Investigating the Technological and Political Challenges of V2V Communication in Light of an Experimental Scenario Set Up
Peer reviewed, Journal article
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Original versionIEEE Access. 2021, 9 97354-97365. 10.1109/ACCESS.2021.3094224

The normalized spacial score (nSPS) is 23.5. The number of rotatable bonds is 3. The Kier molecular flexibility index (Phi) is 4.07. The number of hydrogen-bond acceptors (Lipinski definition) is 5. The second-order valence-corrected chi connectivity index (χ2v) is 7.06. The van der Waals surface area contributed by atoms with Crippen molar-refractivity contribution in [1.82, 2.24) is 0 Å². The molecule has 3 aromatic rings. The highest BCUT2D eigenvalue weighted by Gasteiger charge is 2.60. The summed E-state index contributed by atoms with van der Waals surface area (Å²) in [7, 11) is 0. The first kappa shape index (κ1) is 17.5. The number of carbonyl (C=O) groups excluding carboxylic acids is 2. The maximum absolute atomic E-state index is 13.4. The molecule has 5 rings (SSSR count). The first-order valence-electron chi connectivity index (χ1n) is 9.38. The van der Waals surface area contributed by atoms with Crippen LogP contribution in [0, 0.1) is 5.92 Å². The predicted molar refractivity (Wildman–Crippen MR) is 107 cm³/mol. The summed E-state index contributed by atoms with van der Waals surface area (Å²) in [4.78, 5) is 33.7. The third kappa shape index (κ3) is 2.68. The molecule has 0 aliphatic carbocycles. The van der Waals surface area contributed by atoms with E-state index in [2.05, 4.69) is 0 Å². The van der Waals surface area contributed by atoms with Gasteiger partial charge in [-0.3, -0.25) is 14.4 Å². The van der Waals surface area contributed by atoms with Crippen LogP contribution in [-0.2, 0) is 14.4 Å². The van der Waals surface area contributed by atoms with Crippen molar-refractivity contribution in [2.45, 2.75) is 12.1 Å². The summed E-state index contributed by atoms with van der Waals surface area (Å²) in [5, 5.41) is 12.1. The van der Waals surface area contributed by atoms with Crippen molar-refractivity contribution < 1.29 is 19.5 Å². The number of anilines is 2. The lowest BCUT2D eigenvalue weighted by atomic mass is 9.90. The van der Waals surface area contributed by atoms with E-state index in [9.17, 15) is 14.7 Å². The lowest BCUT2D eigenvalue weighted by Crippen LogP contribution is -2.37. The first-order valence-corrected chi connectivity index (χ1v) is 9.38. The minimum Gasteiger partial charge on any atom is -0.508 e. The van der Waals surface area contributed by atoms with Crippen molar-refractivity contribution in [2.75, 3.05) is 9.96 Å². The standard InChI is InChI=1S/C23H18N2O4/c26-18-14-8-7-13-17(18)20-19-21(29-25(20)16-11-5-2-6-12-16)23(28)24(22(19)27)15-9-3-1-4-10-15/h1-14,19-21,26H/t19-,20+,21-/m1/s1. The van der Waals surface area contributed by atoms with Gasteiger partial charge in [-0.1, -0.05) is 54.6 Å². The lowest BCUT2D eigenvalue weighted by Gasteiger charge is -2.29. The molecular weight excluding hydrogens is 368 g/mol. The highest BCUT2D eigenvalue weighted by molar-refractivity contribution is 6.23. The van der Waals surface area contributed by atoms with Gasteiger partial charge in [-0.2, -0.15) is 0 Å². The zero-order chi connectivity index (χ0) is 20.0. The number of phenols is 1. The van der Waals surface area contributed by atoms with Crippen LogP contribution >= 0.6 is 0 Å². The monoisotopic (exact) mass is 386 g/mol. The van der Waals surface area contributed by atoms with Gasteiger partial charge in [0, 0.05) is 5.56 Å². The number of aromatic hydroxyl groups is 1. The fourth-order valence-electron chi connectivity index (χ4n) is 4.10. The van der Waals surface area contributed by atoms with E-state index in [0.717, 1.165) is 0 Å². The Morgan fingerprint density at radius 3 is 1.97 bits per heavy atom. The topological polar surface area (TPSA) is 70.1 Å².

The suggested benefits of automated vehicles are plentiful, but many of the benefits depend on connectivity with other vehicles and infrastructure to be useful to the society at large. This paper identifies two main research gaps: first, to identify whether ITS-G5 can be a reliable communication link for V2V communication. Second, to discuss which implications the results have for practitioners working with the future implementation of CAVs. We answer these research gaps by introducing a conceptualization of V2V communication operationalized through controlled experiments with vehicles on a closed runway. In the experiments, onboard ITS-G5 communication devices are used for measuring signal strength and package loss between the vehicles. The results indicate that ITS-G5 technology has some limitations, especially for long range communication (>1500 m), and in cases with other traffic shadowing the signal. We conclude that although ITS-G5 has high risk of reduced radio link in non-line-of-sight situations and in situations where the radio signal is shadowed by other traffic, the latency and operational range would be sufficient for safety critical services in line-of-sight situations. For policymakers and practitioners working with implementing communication for vehicles, the results imply that large-scale piloting is critical for testing the technology in a realistic environment outside of the laboratories. In such environments different stakeholders and disciplines can meet and collaborate to avoid siloed approaches.